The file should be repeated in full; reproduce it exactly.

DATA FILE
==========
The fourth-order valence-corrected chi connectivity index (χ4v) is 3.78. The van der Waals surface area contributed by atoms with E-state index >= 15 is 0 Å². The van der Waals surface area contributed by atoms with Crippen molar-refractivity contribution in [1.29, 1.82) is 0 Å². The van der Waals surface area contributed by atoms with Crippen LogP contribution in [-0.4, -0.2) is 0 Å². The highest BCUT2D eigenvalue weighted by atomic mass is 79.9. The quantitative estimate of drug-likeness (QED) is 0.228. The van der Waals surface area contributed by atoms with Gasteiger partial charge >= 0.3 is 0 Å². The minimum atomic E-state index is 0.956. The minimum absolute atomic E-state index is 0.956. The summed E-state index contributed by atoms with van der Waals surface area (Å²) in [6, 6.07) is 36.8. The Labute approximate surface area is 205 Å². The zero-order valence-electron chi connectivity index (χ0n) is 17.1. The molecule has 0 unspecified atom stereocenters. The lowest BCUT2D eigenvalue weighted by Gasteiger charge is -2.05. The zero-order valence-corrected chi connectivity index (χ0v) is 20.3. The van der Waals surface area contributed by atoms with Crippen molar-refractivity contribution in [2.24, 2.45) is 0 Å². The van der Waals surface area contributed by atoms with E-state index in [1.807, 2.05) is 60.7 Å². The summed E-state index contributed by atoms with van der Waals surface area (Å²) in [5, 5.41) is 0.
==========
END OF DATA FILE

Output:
The fourth-order valence-corrected chi connectivity index (χ4v) is 3.78. The van der Waals surface area contributed by atoms with E-state index >= 15 is 0 Å². The van der Waals surface area contributed by atoms with Crippen molar-refractivity contribution in [1.29, 1.82) is 0 Å². The van der Waals surface area contributed by atoms with Crippen LogP contribution in [-0.4, -0.2) is 0 Å². The highest BCUT2D eigenvalue weighted by atomic mass is 79.9. The quantitative estimate of drug-likeness (QED) is 0.228. The van der Waals surface area contributed by atoms with Gasteiger partial charge >= 0.3 is 0 Å². The minimum atomic E-state index is 0.956. The minimum absolute atomic E-state index is 0.956. The summed E-state index contributed by atoms with van der Waals surface area (Å²) in [6, 6.07) is 36.8. The Labute approximate surface area is 205 Å². The zero-order valence-electron chi connectivity index (χ0n) is 17.1. The molecule has 0 unspecified atom stereocenters. The lowest BCUT2D eigenvalue weighted by Gasteiger charge is -2.05. The zero-order valence-corrected chi connectivity index (χ0v) is 20.3. The van der Waals surface area contributed by atoms with Crippen molar-refractivity contribution in [2.24, 2.45) is 0 Å². The van der Waals surface area contributed by atoms with E-state index in [1.807, 2.05) is 60.7 Å². The summed E-state index contributed by atoms with van der Waals surface area (Å²) in [5, 5.41) is 0.